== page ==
Mozilla Releases Firefox 70 With Social Tracking Protection, Dramatic macOS Performance Gains, More, by Chance Miller, 9to5Mac

This blocks cross-site tracking cookies from sites like Facebook, Twitter, and LinkedIn. Users can customize this setting, with the default option being “balanced for protection and performance.” If you set your Enhanced Tracking Protection settings to “strict,” you’ll successfully block more trackers, but some websites may break completely.

NetNewsWire 5 Review: Venerable Mac RSS News Reader Goes Back To Basics, by J.R. Bookwalter, Macworld

NetNewsWire 5 is a solid comeback, even if it lacks many of the conveniences of modern RSS reader apps.

Tired Of Forgetting Your Password? These Apps Can Help., by Zac Hall, Clarion Ledger

Services from Apple, Google, and companies dedicated to password management offer similar solutions for never forgetting your password again.

The catch? You still need to remember your password for that specific service. The dozens or even hundreds of other passwords you need to know can be stored safely inside your login locker and out of your head.

Unsure about where to start? These are the top password manager services.


Steve Jobs Used The 30 Percent Rule To Bring Apple Back From The Dead. (It'll Work For You, Too), by Justin Bariso, Inc

It's easy to find things that are fun and interesting to work on. But don't forget that every task, every project, takes a specific amount of resources. Whether you're a solopreneur or a CEO, those resources are limited.


Idle Speculation On Whether Apple Is Going To Hold Another Keynote Event This Year, by John Gruber, Daring Fireball

On the upcoming episode of my podcast, special guest Rene Ritchie says his understanding is that Apple has its hands full dealing with the November 1 launch of TV+ and the premiere events for its various original shows. I fully expect more Apple hardware before the end of the year, but not another keynote event.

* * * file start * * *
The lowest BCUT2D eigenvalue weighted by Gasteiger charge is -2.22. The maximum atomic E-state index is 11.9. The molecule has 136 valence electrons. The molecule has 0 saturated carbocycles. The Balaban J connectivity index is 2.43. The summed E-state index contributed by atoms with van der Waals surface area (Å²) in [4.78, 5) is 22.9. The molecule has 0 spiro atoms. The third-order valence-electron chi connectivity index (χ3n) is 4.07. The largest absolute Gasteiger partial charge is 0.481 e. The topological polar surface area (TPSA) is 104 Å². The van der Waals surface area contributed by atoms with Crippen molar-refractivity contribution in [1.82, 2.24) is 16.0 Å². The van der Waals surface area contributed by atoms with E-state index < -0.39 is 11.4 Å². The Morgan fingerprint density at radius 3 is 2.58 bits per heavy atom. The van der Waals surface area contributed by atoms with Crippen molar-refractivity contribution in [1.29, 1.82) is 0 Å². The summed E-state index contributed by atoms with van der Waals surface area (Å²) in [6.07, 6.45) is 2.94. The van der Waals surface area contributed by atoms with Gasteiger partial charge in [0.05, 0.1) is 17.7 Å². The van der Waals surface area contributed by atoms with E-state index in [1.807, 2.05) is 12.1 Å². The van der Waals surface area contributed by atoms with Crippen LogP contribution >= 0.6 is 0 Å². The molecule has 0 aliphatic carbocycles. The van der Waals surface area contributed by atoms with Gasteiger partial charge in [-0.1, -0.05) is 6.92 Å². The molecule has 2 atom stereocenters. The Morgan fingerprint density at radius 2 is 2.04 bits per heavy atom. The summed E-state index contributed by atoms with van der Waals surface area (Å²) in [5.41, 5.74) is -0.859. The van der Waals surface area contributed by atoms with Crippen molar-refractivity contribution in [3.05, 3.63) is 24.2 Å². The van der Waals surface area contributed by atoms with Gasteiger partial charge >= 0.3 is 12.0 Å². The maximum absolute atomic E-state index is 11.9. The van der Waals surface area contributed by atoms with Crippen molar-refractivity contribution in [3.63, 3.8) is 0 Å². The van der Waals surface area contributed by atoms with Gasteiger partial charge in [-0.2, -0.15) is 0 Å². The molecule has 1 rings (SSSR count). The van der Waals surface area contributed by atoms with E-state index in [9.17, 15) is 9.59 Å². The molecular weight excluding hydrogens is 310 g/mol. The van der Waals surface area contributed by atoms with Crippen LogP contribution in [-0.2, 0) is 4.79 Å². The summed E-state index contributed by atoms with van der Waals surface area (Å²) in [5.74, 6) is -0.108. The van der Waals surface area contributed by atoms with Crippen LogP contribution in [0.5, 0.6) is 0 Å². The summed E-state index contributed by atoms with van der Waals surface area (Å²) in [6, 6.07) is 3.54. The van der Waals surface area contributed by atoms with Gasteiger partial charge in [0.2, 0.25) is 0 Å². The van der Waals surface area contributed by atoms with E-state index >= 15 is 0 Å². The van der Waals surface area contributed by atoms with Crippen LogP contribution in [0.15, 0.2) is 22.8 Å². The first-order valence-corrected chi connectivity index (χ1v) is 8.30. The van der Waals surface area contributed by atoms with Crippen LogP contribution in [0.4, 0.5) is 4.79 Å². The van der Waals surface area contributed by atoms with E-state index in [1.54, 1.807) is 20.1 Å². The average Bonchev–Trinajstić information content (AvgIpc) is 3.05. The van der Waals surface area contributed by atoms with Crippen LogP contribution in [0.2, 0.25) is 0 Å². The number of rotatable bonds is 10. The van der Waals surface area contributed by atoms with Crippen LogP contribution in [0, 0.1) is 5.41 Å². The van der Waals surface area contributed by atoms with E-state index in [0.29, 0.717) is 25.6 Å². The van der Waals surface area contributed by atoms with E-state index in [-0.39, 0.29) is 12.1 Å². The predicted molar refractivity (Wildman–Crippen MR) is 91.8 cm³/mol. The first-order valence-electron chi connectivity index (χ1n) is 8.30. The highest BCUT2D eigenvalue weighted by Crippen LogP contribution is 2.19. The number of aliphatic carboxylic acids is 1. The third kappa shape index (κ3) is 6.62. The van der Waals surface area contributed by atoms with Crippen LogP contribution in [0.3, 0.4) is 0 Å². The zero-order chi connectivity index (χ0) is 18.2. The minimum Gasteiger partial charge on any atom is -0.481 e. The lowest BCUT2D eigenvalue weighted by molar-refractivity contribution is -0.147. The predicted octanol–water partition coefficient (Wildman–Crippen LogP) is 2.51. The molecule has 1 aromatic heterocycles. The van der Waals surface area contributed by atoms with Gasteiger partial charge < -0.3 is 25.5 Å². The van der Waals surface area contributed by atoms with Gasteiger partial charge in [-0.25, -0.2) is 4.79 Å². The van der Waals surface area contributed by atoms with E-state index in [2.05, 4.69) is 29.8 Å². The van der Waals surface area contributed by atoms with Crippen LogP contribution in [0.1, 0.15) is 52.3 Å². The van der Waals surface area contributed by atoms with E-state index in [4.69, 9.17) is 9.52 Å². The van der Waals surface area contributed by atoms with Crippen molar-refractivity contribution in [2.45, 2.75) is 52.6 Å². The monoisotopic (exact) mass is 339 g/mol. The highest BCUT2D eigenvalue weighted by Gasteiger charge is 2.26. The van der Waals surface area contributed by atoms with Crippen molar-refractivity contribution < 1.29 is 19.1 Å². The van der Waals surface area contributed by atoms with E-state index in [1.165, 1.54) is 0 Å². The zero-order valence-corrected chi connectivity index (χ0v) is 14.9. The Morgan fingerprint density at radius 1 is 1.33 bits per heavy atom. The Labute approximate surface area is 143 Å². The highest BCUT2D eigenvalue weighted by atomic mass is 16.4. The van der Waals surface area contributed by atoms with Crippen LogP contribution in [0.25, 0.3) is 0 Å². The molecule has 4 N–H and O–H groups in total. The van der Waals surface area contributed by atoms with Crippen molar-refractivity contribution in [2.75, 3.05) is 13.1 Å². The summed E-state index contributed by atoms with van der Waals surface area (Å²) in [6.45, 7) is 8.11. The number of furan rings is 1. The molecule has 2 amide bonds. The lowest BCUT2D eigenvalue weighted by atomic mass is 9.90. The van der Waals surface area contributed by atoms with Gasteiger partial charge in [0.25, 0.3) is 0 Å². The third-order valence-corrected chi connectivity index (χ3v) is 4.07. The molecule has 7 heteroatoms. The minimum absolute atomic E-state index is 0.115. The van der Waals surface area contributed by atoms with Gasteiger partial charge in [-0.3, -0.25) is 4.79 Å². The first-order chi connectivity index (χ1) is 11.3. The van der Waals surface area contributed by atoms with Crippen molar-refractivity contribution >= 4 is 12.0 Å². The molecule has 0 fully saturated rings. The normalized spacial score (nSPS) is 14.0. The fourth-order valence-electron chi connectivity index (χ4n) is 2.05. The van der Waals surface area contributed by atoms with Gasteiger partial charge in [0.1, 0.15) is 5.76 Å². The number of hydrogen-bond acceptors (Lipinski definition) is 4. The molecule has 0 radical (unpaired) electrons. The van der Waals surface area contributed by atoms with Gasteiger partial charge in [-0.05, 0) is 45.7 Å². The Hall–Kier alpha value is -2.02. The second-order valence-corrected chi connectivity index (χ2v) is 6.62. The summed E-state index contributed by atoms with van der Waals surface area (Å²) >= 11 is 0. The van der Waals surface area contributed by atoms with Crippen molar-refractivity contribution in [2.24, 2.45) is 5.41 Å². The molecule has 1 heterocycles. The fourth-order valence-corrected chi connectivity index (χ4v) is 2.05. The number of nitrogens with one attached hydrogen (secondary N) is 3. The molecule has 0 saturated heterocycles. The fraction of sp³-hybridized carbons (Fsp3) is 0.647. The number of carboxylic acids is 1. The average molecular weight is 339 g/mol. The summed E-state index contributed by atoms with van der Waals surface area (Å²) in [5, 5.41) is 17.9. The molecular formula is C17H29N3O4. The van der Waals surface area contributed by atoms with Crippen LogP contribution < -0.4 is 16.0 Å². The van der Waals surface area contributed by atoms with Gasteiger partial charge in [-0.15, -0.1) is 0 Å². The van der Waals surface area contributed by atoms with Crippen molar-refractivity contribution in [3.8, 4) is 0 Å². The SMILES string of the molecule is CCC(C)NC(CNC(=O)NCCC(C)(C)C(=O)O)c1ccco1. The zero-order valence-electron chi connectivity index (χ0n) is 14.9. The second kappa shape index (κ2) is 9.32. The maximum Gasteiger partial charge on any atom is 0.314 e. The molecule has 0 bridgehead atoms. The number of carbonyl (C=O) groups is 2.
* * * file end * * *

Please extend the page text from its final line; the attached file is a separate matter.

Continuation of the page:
Perfectly Cropped, by Tyler Hall

Why didn’t she know there were options further down the share sheet? Because she’s using an iPhone 8, which happens to be just the right height to perfectly crop the share sheet.

Accessibility, The Future, And Why Domino’s Matters, by Kate Cox, Ars Technica

The US Supreme Court last week formally declined to weigh in on an argument that the Americans with Disabilities Act should not apply to websites and digital storefronts, leaving intact a lower ruling finding that the ADA does, indeed, apply to digital space. Internet and Web users with disabilities, as well as advocates for accessible design, are breathing a sigh of relief.

Accessibility in the digital space has come a great distance in a relatively short time, in many ways opening up the entire digital economy of the 21st century to millions of users. But the fact that one company—Domino's Pizza—could try taking a case for not making its services accessible to the highest court in 2019 makes clear how much work there is left to do to make the online world equitable, both today and in the future.

Apple Watch Study Reveals—or Reinforces—exercise Addiction, by Naima Turbes, The chronicle

The hidden message: measuring your steps, activity, sleep, and diet everyday should not be normal. It is not natural. And without combating it, these practices can undermine a healthy relationship with exercise, sleep, and food.


We as a culture still value our physical well being, how we appear to be on the outside, and what our actions show over our mental health. Turning to fitness technology to fix our mental well being and restore a natural sense of self is the very problem.

Bottom of the Page

The one 'bug' in Catalina that is... well... bugging me: iCloud Drive syncing on the Mac seems to be much slower than in previous version of macOS.

And, as every one know, Apple doesn't believe in a big button labeled "Sync Now!"

(The same file is shown as updated on my iPhone's Files app.)


Thanks for reading.